Planning & Tips

Could my Fly & Cruise voyage to Antarctica be delayed by weather?

Since their inception, Fly & Cruise voyages to Antarctica have proved extremely popular among travellers looking to experience the wonders of the White Continent. If the concept of a Fly & Cruise voyage is new to you, it simply means that you fly to Antarctica where your cruise ship will be waiting for you, and fly back, as opposed to sailing there from Patagonia. For people with less time on their hands, Fly & Cruise voyages give guests the same amount of time on the continent without having to spend the two days required to sail across the Drake Passage in each direction.

Fly & Cruise voyages are also well-suited to people who suffer from severe motion sickness. Although motion sickness medication is improving quickly, and most modern Polar vessels are equipped with stabilizers, the Drake Passage is a notoriously rough stretch of sea and it’s common for ships to experience a little motion during the crossing. For many travellers, this only adds to the feeling of adventure, but for some, it can mean the difference between visiting Antarctica or missing out on the experience entirely.

A Cape Petrel flying over the Drake Passage in stormy conditions
A Cape Petrel flying over the Drake Passage in stormy conditions

Whilst Fly & Cruise voyages manage to avoid sailing across the Drake Passage, you are more susceptible to delays when flying to Antarctica. I’ve been lucky enough to experience several Fly & Cruise voyages and they have always run very smoothly and been absolutely breathtaking.

What are my flight options?

Unlike every other continent on Earth, there are no scheduled flights to Antarctica. All flights are chartered and can only be booked as part of a package.

A traveller gets ready to board her flight to King George Island, Antarctica

98% of flights to Antarctica depart from Punta Arenas and arrive on King George Island where your cruise vessel will be waiting to pick you up. The flight time is normally two hours, direct, and operates in the peak of Austral summer from December to February. If you can only travel outside of these months then you will need to sail to Antarctica.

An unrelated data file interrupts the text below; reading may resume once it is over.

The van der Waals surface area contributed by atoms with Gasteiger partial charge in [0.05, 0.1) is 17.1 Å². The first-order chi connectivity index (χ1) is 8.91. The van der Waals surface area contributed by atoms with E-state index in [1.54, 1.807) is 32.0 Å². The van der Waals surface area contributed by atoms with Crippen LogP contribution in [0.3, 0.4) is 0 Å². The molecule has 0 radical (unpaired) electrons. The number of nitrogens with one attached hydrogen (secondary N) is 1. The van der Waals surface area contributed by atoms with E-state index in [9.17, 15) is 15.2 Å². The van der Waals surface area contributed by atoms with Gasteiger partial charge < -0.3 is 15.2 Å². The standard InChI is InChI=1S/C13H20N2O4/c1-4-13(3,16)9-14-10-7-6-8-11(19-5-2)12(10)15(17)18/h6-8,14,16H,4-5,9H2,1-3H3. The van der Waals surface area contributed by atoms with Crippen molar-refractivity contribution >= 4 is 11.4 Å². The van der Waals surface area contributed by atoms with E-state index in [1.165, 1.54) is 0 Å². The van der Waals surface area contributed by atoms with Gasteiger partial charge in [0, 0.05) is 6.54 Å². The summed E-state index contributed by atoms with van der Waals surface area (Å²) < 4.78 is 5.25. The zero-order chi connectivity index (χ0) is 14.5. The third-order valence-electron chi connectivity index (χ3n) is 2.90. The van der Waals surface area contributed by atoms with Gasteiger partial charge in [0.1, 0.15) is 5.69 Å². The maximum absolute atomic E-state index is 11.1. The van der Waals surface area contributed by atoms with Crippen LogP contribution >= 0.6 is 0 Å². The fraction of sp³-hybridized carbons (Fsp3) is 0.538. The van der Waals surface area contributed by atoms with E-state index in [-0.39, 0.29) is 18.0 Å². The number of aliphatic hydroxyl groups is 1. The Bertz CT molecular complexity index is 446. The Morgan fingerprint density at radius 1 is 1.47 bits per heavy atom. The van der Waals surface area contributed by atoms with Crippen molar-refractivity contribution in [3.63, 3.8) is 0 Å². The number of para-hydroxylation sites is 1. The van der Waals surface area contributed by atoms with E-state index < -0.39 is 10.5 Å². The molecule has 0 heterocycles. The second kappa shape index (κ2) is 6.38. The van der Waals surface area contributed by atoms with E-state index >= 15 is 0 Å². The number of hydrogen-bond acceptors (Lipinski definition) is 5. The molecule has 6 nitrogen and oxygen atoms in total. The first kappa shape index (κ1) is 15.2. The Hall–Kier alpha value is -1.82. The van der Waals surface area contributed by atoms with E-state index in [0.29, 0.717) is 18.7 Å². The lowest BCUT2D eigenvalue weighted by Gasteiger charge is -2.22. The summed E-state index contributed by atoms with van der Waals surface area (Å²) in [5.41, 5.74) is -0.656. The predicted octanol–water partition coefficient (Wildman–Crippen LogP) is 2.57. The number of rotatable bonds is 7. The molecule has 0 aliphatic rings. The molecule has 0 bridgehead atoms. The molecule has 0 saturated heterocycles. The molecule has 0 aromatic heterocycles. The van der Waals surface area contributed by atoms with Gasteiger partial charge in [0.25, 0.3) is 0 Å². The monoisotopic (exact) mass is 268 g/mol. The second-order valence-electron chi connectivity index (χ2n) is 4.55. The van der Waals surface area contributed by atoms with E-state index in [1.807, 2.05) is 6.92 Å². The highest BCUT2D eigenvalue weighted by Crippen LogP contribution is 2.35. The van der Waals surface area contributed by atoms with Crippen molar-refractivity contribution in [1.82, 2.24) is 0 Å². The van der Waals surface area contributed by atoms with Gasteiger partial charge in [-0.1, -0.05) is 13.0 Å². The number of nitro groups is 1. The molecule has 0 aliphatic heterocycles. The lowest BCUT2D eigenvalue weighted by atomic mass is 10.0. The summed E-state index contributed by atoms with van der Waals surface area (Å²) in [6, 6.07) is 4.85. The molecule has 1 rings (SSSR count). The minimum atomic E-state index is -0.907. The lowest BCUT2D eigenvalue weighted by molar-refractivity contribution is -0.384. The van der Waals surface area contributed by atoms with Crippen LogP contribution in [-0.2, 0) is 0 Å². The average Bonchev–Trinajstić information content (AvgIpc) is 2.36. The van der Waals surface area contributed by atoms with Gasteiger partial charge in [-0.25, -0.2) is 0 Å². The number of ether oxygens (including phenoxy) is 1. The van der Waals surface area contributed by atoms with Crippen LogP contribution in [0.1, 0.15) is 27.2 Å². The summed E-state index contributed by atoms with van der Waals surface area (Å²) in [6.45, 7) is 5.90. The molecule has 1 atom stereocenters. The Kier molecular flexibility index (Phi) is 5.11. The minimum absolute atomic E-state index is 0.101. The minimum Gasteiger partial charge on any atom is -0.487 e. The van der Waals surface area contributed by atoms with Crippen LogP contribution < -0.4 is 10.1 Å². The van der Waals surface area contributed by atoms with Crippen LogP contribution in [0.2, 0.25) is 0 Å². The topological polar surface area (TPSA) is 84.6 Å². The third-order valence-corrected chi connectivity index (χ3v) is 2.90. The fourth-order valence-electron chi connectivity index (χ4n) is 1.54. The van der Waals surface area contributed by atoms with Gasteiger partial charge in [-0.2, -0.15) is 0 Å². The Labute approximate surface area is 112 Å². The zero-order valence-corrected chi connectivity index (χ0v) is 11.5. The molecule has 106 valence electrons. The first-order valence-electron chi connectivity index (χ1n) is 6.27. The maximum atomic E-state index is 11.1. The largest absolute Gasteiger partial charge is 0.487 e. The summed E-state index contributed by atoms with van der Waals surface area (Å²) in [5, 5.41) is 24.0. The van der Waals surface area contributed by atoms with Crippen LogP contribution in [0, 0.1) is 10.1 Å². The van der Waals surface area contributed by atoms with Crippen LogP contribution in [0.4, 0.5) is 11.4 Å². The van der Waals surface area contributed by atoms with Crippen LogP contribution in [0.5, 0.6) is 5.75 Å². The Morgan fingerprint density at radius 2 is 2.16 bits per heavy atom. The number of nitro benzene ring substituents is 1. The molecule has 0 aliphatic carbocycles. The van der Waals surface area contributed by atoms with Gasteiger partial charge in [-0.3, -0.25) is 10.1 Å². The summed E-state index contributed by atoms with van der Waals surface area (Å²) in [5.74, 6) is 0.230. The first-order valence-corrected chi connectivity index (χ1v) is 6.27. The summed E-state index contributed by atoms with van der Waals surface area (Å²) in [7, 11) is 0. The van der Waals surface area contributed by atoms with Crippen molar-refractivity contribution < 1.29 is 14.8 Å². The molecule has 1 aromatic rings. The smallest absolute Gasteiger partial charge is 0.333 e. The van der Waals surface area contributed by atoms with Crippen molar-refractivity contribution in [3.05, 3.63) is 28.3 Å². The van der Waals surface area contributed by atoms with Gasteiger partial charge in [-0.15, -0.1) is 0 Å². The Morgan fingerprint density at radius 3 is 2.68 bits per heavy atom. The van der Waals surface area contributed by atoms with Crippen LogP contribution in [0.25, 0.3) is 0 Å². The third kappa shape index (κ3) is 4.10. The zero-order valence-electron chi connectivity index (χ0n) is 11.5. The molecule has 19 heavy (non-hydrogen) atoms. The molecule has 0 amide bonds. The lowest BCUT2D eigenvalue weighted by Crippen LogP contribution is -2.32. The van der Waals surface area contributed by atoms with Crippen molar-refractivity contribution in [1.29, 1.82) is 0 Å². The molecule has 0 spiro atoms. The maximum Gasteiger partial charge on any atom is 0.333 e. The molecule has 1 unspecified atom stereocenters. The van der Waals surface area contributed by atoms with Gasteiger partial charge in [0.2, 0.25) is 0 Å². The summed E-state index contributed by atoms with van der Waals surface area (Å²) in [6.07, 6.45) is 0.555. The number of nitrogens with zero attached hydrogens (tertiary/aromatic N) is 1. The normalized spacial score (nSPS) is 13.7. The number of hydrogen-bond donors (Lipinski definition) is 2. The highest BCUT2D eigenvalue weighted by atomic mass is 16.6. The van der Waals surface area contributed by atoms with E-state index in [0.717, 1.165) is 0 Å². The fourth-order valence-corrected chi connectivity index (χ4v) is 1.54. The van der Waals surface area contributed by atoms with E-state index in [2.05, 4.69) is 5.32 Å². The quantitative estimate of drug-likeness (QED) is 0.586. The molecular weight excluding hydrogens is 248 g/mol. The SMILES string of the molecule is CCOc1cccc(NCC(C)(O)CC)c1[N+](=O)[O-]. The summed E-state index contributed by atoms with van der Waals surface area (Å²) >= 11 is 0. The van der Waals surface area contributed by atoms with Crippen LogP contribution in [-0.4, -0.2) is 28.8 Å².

The plane itself is a BAE-146, equipped with four turbo propeller engines and a capacity of 80 guests. I certainly wouldn’t describe the plane as luxurious, but it does the job and adds to the sense of adventure, plus there is always a rousing cheer upon arrival. 

How likely is it that my flight will be delayed?

A plane lands on the runway of King George Island in Antarctica
A plane lands on the runway of King George Island in Antarctica

Because flights to Antarctica are more susceptible to bad weather than ships, many people prior to booking are often concerned by the potential for delay, especially as Fly & Cruise voyages are generally more expensive than sailing itineraries.

Whilst the weather at the end of the Earth is unpredictable all year round, the high summer period from December to February offers the warmest and most stable conditions for flying. As flights only operate during this period, delays are far less common than people realise.

Over the past 18 years, close to 80% of all flights between Punta Arenas and King George Island have departed on schedule, and 16% have departed within a day of the scheduled flight time. Only one trip, ever, had to be totally cancelled due to inclement weather. These odds are more than promising enough for most people to book a Fly & Cruise voyage without hesitation.

What is the contingency plan?

When delays do happen, the main culprits are wind, low clouds and fog, particularly around King George Island where you land. So, what is the contingency plan?

In the unlikely event that your flight to Antarctica cannot depart on the scheduled day due to unfavourable weather conditions, you will be given accommodation and guided excursions to local attractions until your flight can depart. Occasionally, your flight may depart a day early to avoid predicted weather on the scheduled day.